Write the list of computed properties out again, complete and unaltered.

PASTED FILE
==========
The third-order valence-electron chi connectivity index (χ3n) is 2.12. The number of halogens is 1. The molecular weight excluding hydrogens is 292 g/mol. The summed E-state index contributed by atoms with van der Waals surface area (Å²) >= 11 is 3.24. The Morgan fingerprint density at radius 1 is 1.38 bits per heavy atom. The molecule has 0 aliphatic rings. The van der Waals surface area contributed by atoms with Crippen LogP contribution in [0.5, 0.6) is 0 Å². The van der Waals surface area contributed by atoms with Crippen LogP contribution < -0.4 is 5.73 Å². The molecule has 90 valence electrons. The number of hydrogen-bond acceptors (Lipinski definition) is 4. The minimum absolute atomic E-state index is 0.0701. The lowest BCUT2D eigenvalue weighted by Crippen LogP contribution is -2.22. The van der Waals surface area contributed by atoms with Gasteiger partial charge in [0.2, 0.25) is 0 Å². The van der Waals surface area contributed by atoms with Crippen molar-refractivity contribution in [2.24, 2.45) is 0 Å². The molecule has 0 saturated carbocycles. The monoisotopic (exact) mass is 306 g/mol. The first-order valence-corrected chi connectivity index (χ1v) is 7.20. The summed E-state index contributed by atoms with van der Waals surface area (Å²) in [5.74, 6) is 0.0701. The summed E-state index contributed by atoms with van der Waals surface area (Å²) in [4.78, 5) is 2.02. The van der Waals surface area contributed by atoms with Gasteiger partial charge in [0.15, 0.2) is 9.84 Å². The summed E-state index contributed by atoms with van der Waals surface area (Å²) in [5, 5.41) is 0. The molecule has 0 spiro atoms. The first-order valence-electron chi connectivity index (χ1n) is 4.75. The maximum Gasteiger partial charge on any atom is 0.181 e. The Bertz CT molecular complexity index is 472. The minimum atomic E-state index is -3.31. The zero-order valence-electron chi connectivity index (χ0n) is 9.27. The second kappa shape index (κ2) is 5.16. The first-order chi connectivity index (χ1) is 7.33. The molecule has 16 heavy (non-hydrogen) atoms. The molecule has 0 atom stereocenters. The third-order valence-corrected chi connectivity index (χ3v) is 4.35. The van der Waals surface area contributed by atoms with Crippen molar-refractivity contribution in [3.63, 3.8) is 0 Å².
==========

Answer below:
The third-order valence-electron chi connectivity index (χ3n) is 2.12. The number of halogens is 1. The molecular weight excluding hydrogens is 292 g/mol. The summed E-state index contributed by atoms with van der Waals surface area (Å²) >= 11 is 3.24. The Morgan fingerprint density at radius 1 is 1.38 bits per heavy atom. The molecule has 0 aliphatic rings. The van der Waals surface area contributed by atoms with Crippen LogP contribution in [0.5, 0.6) is 0 Å². The van der Waals surface area contributed by atoms with Crippen LogP contribution < -0.4 is 5.73 Å². The molecule has 90 valence electrons. The number of hydrogen-bond acceptors (Lipinski definition) is 4. The minimum absolute atomic E-state index is 0.0701. The lowest BCUT2D eigenvalue weighted by Crippen LogP contribution is -2.22. The van der Waals surface area contributed by atoms with Gasteiger partial charge in [0.2, 0.25) is 0 Å². The van der Waals surface area contributed by atoms with Crippen molar-refractivity contribution in [2.24, 2.45) is 0 Å². The molecule has 0 saturated carbocycles. The monoisotopic (exact) mass is 306 g/mol. The first-order valence-corrected chi connectivity index (χ1v) is 7.20. The summed E-state index contributed by atoms with van der Waals surface area (Å²) in [5.74, 6) is 0.0701. The summed E-state index contributed by atoms with van der Waals surface area (Å²) in [4.78, 5) is 2.02. The van der Waals surface area contributed by atoms with Gasteiger partial charge in [0.15, 0.2) is 9.84 Å². The summed E-state index contributed by atoms with van der Waals surface area (Å²) in [5, 5.41) is 0. The molecule has 0 spiro atoms. The first-order valence-electron chi connectivity index (χ1n) is 4.75. The maximum Gasteiger partial charge on any atom is 0.181 e. The Bertz CT molecular complexity index is 472. The minimum atomic E-state index is -3.31. The zero-order valence-electron chi connectivity index (χ0n) is 9.27. The second kappa shape index (κ2) is 5.16. The first-order chi connectivity index (χ1) is 7.33. The molecule has 16 heavy (non-hydrogen) atoms. The molecule has 0 atom stereocenters. The third-order valence-corrected chi connectivity index (χ3v) is 4.35. The van der Waals surface area contributed by atoms with Crippen molar-refractivity contribution in [3.63, 3.8) is 0 Å².